The 42-year-old, who is 90 per cent paralysed, is aiming to set a new Guinness Book of World Record over a mile in an electric wheelchair at Elvington airfield.
It is the most daring of a series of challenges he has taken since he was diagnosed five years ago, including scaling Mount Snowdon and abseiling into a 110-ft chasm in the Yorkshire Dales.
Mr Liversidge not only has MND - short he says for Must Not Die - but the rare genetic Fabry disease, which can also be life-threatening.
At home in Rise, East Yorkshire, he is having his porridge through a feeding tube and trades jokes with one of his carers.
He is smiling and looks well, when in actual fact - wife Liz points out - he is very poorly.
On the table lies answers to questions sent in advance. The big question is why do it? “Initially because I simply want to leave something behind for the girls (Lilly, seven and Poppy, five) that says their dad was best at something. Then I realised there were more benefits, it’s something I can do, that shows who I am.”
His derring-do flummoxes some people. There has even been suggestions it is a suicide mission.
But Mr Liversidge, who has always been adventurous - skiing from the age of three, grasstracking as a teenager - said: “I can categorically say it is not. I have two life-limiting illnesses and I have survived this long so I’ll be damned if I will let anything else get me.”
The trickiest part has been getting the project off the ground and raising sponsorship, with a lot of firms unsure about getting involved. Even the Motor Neurone Disease Association, who they are raising funds for, was “a bit reticent.”
An imported wheelchair has been re-engineered by Malvern-based firm Indra, who have fitted it with Saietta motors and professional go-kart tyres. To break the record he has to go faster than 55mph.
“It’s joy-stick controlled because he hasn’t enough movement to do it any other way,” says Mrs Liversidge, who is as up for the challenge as her adrenaline junkie husband. “He’s gone as fast as that on a pair of skis. It’s no different and probably safer.”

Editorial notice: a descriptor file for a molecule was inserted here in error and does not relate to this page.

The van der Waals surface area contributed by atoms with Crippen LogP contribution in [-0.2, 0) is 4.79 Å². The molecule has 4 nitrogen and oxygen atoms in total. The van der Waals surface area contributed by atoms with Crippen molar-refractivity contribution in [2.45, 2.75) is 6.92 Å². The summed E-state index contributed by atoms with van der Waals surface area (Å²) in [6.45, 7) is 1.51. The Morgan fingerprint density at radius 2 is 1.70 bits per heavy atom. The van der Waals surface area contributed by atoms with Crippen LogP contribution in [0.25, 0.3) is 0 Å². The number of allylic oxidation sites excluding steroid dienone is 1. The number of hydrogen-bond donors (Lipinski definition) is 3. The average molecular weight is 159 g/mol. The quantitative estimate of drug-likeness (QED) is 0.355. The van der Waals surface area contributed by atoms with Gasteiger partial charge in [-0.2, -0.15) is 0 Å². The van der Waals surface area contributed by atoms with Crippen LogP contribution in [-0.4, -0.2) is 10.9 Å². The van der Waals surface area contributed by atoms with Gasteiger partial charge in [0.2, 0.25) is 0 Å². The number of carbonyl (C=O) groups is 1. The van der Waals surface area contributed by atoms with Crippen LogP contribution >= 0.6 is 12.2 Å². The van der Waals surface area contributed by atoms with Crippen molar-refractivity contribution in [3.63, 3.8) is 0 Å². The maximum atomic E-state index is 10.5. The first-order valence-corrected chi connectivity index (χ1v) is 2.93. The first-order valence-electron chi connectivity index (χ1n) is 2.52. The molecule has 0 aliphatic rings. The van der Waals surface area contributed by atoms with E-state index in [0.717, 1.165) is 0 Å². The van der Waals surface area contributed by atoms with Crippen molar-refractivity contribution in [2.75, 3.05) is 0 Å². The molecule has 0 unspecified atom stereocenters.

Jason will get just one try out. “As long as I can have one practice run it’s OK,” he said adding with understatement, “I am quite good at adapting to things.”
They have both had to adapt massively since his devastating double diagnosis. Mrs Liversidge was 20 weeks pregnant with Poppy, when he had the Fabry disease diagnosis in 2012.
Mrs Liversidge said: “We knew at that time it was genetic and both Lilly and our unborn child would have it. They offered me a termination at 20 weeks.
"I said absolutely not. I knew they would lead a relatively normal life although they would have lifelong health problems. We were absolutely devastated and nine months later we were devastated all over again when Jason was diagnosed with MND. I spent the next three days crying, then I went into practical mode.”
The couple have had to battle to get what they need from the NHS - including a double bed which allows them to still snuggle up as a family.
They are still waiting a year after an assessment which said Jason needed full-time care for a night carer.
“At the moment we have Marie Curie coming twice a week from 10pm to 7am so I can get some sleep,” said Mrs Liversidge.
“Sometimes I just don’t have the physical and emotional energy to be writing emails, getting in touch with my MP and making numerous phone calls.”
Despite the terrible toll MND exacts Jason has found positives - the main one spending more time with the girls.
And he says he has come to terms with the disease.
“I concentrate on what I can do, which is still quite a lot. Many factors make me like that, my positive attitude, Liz being so supporting.
"The girls are a massive reason, having fabulous carers is a big part, but a crucial part is a sense of humour and mine is better than ever.”
Jason is trying to raise £5,000 for the Motor Neurone Disease Association. Help him at https://www.justgiving.com/fundraising/gwrelectric
What is MND?
Motor neurone disease affects around 5000 people in the UK.
The incurable condition takes away the ability to talk, walk, eat and breathe.
The late scientist Stephen Hawking was the world’s most famous sufferer, and its longest survivor.